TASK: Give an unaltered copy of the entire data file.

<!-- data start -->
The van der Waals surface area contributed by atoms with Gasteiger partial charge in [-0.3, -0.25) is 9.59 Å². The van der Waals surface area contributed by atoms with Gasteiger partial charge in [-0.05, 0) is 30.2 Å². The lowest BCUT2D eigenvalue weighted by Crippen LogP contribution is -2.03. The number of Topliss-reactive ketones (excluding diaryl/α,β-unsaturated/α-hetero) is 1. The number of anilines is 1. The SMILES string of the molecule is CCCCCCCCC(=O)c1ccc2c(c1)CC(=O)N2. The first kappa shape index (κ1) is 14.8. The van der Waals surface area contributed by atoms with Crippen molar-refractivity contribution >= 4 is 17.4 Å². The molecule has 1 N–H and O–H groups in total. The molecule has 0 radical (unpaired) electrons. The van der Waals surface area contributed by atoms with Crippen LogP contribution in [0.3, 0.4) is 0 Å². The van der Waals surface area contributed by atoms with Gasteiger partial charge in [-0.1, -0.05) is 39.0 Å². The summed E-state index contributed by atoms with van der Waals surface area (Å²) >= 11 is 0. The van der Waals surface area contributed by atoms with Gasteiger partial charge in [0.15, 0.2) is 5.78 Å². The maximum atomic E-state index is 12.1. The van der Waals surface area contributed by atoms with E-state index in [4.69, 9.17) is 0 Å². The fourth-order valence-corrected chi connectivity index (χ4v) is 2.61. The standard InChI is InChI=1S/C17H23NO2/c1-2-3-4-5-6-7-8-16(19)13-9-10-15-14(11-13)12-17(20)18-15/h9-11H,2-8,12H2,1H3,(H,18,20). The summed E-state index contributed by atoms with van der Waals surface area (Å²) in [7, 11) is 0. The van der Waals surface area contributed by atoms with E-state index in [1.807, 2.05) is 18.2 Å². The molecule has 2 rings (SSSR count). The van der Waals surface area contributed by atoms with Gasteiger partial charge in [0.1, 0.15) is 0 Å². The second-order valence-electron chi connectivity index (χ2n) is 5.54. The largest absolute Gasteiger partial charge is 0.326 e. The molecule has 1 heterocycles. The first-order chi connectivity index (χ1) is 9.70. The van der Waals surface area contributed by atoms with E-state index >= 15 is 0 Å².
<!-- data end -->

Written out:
The van der Waals surface area contributed by atoms with Gasteiger partial charge in [-0.3, -0.25) is 9.59 Å². The van der Waals surface area contributed by atoms with Gasteiger partial charge in [-0.05, 0) is 30.2 Å². The lowest BCUT2D eigenvalue weighted by Crippen LogP contribution is -2.03. The number of Topliss-reactive ketones (excluding diaryl/α,β-unsaturated/α-hetero) is 1. The number of anilines is 1. The SMILES string of the molecule is CCCCCCCCC(=O)c1ccc2c(c1)CC(=O)N2. The first kappa shape index (κ1) is 14.8. The van der Waals surface area contributed by atoms with Crippen molar-refractivity contribution >= 4 is 17.4 Å². The molecule has 1 N–H and O–H groups in total. The molecule has 0 radical (unpaired) electrons. The van der Waals surface area contributed by atoms with Crippen LogP contribution in [0.3, 0.4) is 0 Å². The van der Waals surface area contributed by atoms with Gasteiger partial charge in [-0.1, -0.05) is 39.0 Å². The summed E-state index contributed by atoms with van der Waals surface area (Å²) >= 11 is 0. The van der Waals surface area contributed by atoms with Gasteiger partial charge in [0.15, 0.2) is 5.78 Å². The maximum atomic E-state index is 12.1. The van der Waals surface area contributed by atoms with E-state index in [4.69, 9.17) is 0 Å². The fourth-order valence-corrected chi connectivity index (χ4v) is 2.61. The standard InChI is InChI=1S/C17H23NO2/c1-2-3-4-5-6-7-8-16(19)13-9-10-15-14(11-13)12-17(20)18-15/h9-11H,2-8,12H2,1H3,(H,18,20). The summed E-state index contributed by atoms with van der Waals surface area (Å²) in [7, 11) is 0. The van der Waals surface area contributed by atoms with E-state index in [1.807, 2.05) is 18.2 Å². The molecule has 2 rings (SSSR count). The van der Waals surface area contributed by atoms with Gasteiger partial charge in [0.1, 0.15) is 0 Å². The second-order valence-electron chi connectivity index (χ2n) is 5.54. The largest absolute Gasteiger partial charge is 0.326 e. The molecule has 1 heterocycles. The first-order chi connectivity index (χ1) is 9.70. The van der Waals surface area contributed by atoms with E-state index >= 15 is 0 Å².